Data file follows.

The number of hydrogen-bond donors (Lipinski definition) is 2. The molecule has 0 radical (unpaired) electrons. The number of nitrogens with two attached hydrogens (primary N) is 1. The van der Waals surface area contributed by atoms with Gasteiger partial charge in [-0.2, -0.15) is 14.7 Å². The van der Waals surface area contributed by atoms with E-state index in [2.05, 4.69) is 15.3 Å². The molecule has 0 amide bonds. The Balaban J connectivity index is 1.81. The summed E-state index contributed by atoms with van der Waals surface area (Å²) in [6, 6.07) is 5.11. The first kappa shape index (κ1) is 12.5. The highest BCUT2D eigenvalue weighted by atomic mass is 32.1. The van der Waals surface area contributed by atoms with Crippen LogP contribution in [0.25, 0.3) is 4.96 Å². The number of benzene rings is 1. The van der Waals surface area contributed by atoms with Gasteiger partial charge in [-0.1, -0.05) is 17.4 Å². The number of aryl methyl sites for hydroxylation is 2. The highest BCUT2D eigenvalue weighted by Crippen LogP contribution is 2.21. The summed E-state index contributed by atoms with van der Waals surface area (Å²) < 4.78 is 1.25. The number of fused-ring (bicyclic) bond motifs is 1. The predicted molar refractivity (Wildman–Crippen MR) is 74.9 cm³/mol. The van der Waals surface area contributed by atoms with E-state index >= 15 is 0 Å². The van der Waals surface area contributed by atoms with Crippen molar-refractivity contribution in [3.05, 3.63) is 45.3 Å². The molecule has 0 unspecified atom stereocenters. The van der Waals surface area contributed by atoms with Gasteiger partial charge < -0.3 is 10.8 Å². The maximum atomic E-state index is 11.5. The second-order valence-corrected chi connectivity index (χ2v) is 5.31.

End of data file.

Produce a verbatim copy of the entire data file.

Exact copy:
The number of hydrogen-bond donors (Lipinski definition) is 2. The molecule has 0 radical (unpaired) electrons. The number of nitrogens with two attached hydrogens (primary N) is 1. The van der Waals surface area contributed by atoms with Gasteiger partial charge in [-0.2, -0.15) is 14.7 Å². The van der Waals surface area contributed by atoms with E-state index in [2.05, 4.69) is 15.3 Å². The molecule has 0 amide bonds. The Balaban J connectivity index is 1.81. The summed E-state index contributed by atoms with van der Waals surface area (Å²) in [6, 6.07) is 5.11. The first kappa shape index (κ1) is 12.5. The highest BCUT2D eigenvalue weighted by atomic mass is 32.1. The van der Waals surface area contributed by atoms with Crippen LogP contribution in [0.25, 0.3) is 4.96 Å². The number of benzene rings is 1. The van der Waals surface area contributed by atoms with Gasteiger partial charge in [-0.1, -0.05) is 17.4 Å². The number of aryl methyl sites for hydroxylation is 2. The highest BCUT2D eigenvalue weighted by Crippen LogP contribution is 2.21. The summed E-state index contributed by atoms with van der Waals surface area (Å²) < 4.78 is 1.25. The number of fused-ring (bicyclic) bond motifs is 1. The predicted molar refractivity (Wildman–Crippen MR) is 74.9 cm³/mol. The van der Waals surface area contributed by atoms with E-state index >= 15 is 0 Å². The van der Waals surface area contributed by atoms with Crippen molar-refractivity contribution in [3.05, 3.63) is 45.3 Å². The molecule has 0 unspecified atom stereocenters. The van der Waals surface area contributed by atoms with Gasteiger partial charge < -0.3 is 10.8 Å². The maximum atomic E-state index is 11.5. The second-order valence-corrected chi connectivity index (χ2v) is 5.31.